First, you did a nice job asking your question including the error and the command which threw it as well as a snippet of your data.

Here is a reproducible example though which I think will help as you can run the code and play with it yourself,

```
n <- 10
p <- 3
set.seed(123)
df <- data.frame(matrix(sample(4, n * p, TRUE), nrow = n, dimnames = list(NULL, c("y", "x1", "x2"))))
df[sample(n, 5), "x2"] <- NA
df
#> y x1 x2
#> 1 3 4 NA
#> 2 3 2 4
#> 3 3 2 NA
#> 4 2 1 NA
#> 5 3 2 1
#> 6 2 3 NA
#> 7 2 4 4
#> 8 2 1 2
#> 9 3 3 NA
#> 10 1 3 2
```

So, we've made some data with `NA`

values. Let's see what happens when we try to produce models from the data using a variety of `na.action`

choices.

It's worth noting, the default is `na.omit`

, so you should ahve a defensible reason for choosing something else before you do.

```
(m0 <- lm(y ~ x1 + x2, df))
#>
#> Call:
#> lm(formula = y ~ x1 + x2, data = df)
#>
#> Coefficients:
#> (Intercept) x1 x2
#> 2.5811 -0.3784 0.2027
```

```
(m1 <- lm(y ~ x1 + x2, df, na.action = "na.omit"))
#>
#> Call:
#> lm(formula = y ~ x1 + x2, data = df, na.action = "na.omit")
#>
#> Coefficients:
#> (Intercept) x1 x2
#> 2.5811 -0.3784 0.2027
```

```
(m2 <- lm(y ~ x1 + x2, df, na.action = "na.exclude"))
#>
#> Call:
#> lm(formula = y ~ x1 + x2, data = df, na.action = "na.exclude")
#>
#> Coefficients:
#> (Intercept) x1 x2
#> 2.5811 -0.3784 0.2027
```

You'll notice the three results are the same, because again, `"na.omit"`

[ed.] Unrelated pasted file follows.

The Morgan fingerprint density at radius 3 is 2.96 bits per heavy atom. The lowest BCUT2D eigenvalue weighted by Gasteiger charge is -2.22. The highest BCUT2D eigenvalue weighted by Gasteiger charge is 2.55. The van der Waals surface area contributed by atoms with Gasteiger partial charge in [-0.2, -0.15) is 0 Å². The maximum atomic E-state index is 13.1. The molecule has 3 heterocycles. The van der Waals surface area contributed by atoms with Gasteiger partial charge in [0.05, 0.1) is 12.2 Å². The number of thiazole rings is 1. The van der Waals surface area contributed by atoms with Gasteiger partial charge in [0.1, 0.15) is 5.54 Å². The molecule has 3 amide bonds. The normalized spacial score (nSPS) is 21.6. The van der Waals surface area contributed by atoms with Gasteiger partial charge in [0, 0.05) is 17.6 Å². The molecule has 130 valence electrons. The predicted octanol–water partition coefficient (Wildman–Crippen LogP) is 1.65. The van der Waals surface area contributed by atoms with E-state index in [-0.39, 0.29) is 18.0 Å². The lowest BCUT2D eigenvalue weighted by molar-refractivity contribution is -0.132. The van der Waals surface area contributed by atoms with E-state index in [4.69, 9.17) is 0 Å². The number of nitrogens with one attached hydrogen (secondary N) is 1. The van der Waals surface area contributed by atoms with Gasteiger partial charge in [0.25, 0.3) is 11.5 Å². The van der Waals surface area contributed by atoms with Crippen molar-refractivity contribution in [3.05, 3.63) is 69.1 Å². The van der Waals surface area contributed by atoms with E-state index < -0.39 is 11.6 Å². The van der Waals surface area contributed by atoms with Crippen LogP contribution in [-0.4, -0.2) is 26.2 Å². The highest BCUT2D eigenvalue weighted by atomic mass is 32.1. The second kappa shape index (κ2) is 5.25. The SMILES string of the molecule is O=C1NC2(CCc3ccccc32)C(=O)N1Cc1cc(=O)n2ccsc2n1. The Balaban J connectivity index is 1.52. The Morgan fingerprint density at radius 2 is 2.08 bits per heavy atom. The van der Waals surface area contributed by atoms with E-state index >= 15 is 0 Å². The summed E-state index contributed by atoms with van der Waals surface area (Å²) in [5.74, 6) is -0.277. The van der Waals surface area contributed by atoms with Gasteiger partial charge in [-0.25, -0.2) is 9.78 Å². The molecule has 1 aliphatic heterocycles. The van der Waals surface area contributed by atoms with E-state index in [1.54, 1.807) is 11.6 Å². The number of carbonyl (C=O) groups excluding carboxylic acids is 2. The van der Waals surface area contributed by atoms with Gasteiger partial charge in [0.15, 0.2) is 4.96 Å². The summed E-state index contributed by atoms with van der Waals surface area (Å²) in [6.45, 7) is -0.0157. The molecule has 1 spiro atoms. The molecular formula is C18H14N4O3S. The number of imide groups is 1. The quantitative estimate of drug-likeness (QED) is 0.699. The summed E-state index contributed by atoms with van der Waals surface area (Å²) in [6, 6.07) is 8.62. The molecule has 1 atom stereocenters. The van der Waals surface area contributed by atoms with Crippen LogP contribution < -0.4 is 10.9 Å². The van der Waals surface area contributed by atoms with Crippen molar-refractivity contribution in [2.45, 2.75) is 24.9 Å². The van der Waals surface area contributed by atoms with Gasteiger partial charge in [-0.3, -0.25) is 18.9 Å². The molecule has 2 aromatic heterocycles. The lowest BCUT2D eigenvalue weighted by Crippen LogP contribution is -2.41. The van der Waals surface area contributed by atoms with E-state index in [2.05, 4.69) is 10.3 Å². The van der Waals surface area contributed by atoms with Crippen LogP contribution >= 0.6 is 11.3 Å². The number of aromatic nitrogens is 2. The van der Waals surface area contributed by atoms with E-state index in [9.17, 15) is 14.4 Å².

is the default and `"na.exclude"`

does the same thing, though it does a better job of keeping track of what happened as we'll see next.

```
fitted(m1)
#> 2 5 7 8 10
#> 2.635135 2.027027 1.878378 2.608108 1.851351
fitted(m2)
#> 1 2 3 4 5 6 7 8
#> NA 2.635135 NA NA 2.027027 NA 1.878378 2.608108
#> 9 10
#> NA 1.851351
```

You can see here `"na.exclude"`

kept track of which observations were problematic and has `NA`

's for the fitted values (the residuals as well).

The rest produce errors for different reasons. The first, `"na.fail"`

is hopefully not too hard to understand why. It tells R to throw an error if the data contains any NA values.

```
m3 <- lm(y ~ x1 + x2, df, na.action = "na.fail")
#> Error in na.fail.default(structure(list(y = c(3L, 3L, 3L, 2L, 3L, 2L, : missing values in object
```

Finally, choosing `NULL`

I believe has the same effect as choosing `"na.pass"`

which causes `lm()`

to simply do what you asked, no more, no less... it does no pre-processing on the data and happily throws errors when the computations fail because of the `NA`

's.

```
m4 <- lm(y ~ x1 + x2, df, na.action = NULL)
#> Error in lm.fit(x, y, offset = offset, singular.ok = singular.ok, ...): NA/NaN/Inf in 'x'
m5 <- lm(y ~ x1 + x2, df, na.action = "na.pass")
#> Error in lm.fit(x, y, offset = offset, singular.ok = singular.ok, ...): NA/NaN/Inf in 'x'
```

^{Created on 2020-09-03 by the reprex package (v0.3.0)}